“John Carpenter’s Ghosts of Mars” is nutty from the very start.
Only a few seconds into the movie and we’re hit with a slew of title cards, all of which come and go too quickly and drop the following chunks of exposition in our laps: the setting is Mars, in the year 2176 A.D., and the planet has 640,000 colonists.
In this matriarchal society, something has been uncovered. There’s also a Mars Police Force laying down the law. Wow, is there going to be a quiz later, Mr. Carpenter?
After an exposition dump far heavier than in either of Carpenter’s Snake Plissken adventures, it’s on to the semi-convincing exterior shots of the red plant, the opening credits and one of Carpenter’s great, throbbing electronic scores.
Natasha Henstridge is Lt. Ballard, who is being held for questioning and is informed that her rights are being protected by “The Matronage.” Ballard and her crew discover a Martian town overtaken by Martian zombies, who are formerly humans that are possessed by the angry ghosts of an extraterrestrial presence.
What proceeds is the film-length flashback as to what exactly happened to her and her crew as they encountered criminal James “Desolation” Williams, played by Ice Cube, and a planet full of angry Martian colonists possessed by alien spirits.
This sports another of Carpenter’s wild ensemble casts, blending marquee names, haven’t-seen-that-performer-in-years and up-and-comers.
Jason Statham, post-“Snatch” but pre-“The Transporter,” looking strange with a head of hair, is Sgt. Jericho. Reportedly, Statham was once the lead and paired with Courtney Love; when she was replaced by Henstridge, Statham was given the smaller role of Jericho. Statham is game and acquits himself well.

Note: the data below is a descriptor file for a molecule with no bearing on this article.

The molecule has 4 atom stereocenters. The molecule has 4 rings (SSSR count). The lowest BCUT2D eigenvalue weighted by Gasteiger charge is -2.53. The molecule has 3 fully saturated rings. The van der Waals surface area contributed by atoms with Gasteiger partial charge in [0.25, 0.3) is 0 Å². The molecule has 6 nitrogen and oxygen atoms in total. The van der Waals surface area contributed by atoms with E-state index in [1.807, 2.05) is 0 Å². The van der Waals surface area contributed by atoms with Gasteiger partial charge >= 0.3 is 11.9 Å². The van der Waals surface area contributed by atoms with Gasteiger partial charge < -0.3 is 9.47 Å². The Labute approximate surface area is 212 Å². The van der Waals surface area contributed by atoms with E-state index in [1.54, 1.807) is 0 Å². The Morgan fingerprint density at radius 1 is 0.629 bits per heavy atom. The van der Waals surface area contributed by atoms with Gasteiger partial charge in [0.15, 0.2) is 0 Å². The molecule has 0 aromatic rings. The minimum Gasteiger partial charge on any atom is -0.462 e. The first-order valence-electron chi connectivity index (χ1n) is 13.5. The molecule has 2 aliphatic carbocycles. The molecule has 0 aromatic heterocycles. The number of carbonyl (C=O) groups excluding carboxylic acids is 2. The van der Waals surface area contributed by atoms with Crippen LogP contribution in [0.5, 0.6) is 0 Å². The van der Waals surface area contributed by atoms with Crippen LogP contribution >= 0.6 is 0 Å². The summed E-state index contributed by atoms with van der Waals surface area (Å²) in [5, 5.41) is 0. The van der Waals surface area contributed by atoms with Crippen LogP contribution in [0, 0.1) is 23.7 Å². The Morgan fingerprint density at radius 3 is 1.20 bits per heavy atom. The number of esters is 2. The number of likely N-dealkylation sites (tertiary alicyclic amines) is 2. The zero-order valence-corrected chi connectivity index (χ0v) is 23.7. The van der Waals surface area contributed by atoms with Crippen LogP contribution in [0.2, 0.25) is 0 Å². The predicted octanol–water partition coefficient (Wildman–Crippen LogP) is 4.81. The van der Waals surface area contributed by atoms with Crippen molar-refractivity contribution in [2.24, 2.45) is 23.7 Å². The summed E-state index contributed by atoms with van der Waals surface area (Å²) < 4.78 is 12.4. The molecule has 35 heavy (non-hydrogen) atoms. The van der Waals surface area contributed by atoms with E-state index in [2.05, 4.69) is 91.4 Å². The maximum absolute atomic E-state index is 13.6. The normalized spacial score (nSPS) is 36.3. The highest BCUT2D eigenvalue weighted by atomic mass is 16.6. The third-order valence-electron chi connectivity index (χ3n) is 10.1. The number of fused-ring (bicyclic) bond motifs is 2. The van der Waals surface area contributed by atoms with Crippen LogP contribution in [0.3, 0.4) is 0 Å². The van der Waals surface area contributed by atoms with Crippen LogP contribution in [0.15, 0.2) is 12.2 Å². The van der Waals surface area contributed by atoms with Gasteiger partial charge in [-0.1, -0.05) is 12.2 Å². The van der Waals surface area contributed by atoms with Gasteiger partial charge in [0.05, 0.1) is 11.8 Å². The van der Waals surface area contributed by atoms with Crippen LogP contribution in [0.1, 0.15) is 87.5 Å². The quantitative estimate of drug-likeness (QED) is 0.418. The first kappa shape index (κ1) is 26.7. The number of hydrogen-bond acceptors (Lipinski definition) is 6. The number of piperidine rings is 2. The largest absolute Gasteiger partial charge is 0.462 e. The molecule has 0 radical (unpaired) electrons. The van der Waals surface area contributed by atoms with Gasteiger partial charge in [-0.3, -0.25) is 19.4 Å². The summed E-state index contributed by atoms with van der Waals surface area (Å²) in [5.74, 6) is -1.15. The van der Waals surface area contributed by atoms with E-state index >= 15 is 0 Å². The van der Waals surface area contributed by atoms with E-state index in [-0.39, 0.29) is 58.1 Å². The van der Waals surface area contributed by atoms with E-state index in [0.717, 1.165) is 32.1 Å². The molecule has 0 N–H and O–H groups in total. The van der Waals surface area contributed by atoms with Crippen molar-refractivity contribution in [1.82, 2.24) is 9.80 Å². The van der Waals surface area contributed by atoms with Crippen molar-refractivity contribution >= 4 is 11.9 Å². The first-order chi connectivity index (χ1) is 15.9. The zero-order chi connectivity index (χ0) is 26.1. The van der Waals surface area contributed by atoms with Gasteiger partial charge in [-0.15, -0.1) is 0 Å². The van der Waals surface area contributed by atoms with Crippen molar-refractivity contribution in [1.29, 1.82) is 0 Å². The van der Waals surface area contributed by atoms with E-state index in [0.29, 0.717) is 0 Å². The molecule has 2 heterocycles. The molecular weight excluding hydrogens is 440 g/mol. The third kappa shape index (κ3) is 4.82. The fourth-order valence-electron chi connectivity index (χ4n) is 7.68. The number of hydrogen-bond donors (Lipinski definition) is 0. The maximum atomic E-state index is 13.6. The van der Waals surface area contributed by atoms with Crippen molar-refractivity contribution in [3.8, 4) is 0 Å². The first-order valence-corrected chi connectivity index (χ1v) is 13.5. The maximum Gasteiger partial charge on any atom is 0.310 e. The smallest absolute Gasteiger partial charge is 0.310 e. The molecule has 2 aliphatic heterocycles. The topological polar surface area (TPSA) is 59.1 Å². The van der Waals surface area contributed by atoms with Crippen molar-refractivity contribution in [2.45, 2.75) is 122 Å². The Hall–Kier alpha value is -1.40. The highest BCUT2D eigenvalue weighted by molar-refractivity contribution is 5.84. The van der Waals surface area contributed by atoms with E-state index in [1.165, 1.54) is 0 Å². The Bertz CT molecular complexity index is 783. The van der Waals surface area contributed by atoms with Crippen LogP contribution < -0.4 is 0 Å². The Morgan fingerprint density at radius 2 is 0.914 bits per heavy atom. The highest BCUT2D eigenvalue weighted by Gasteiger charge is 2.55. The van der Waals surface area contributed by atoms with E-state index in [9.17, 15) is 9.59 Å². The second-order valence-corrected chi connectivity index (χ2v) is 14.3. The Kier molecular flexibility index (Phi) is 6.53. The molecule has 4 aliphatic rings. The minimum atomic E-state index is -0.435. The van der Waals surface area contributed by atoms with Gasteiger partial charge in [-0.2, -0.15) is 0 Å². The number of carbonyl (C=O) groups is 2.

Likewise, Robert Carradine, former ’90s teen star Clea DuVall, cinema icon Pam Grier and Carpenter regular Peter Jason, all committing to the goofy premise.
Joanna Cassidy is also in this, which should make her a bigger cult favorite than she already is (quick, name an actor who has worked with Carpenter, Ridley Scott, Wes Craven, Robert Zemeckis and John Boorman!). It’s Statham who stands out the most – he clearly had the charisma to carry his own film later.
In the leads, Cube and Henstridge are so much to watch in this. She visibly relishes the chance to play a strong lead, while Cube is a great pick for a lovable anti-hero; their final two scenes together couldn’t be better.
Carpenter co-wrote the screenplay with Larry Sulkis. There are flashbacks within flashbacks, “tough guy” banter like, “I want you all jack-ready and double-tough” and “Beacoup corpses, all mutilated” (Grier gets to rattle off those early on).
Later, Henstridge informs Statham, “Maybe I’d sleep with you if you were the last man on Earth…but we’re not on Earth.”
There’s also an arresting simultaneous drug trip and flashback to the Mars’ history of an alien presence. It’s overstuffed with ideas and so quick on its feet, not enough of these concepts are fully explored.
It’s amusing to consider this cost $28 million, when “John Carpenter’s “Escape from L.A.” (1996) had a reportedly $50 million budget: both films showcase sets that are kind of cool looking but obviously phony, with screen saver-worthy CGI backdrops.
It’s silly and clunky at times but there’s also a playfulness and plenty of burly action. If it’s a self-conscious B-movie, at least it’s a good one, with more than a few story and thematic elements that connect it directly to Carpenter’s body of work.
This Mars-set western has aspects of Carpenter’s “Assault on Precinct 13” (1976), particularly the concept of lawmen and criminals working together against an overwhelming mob. There’s also commentary on colonization and the value of a matriarchal society, though the campy dialog and gore tend to drown this out.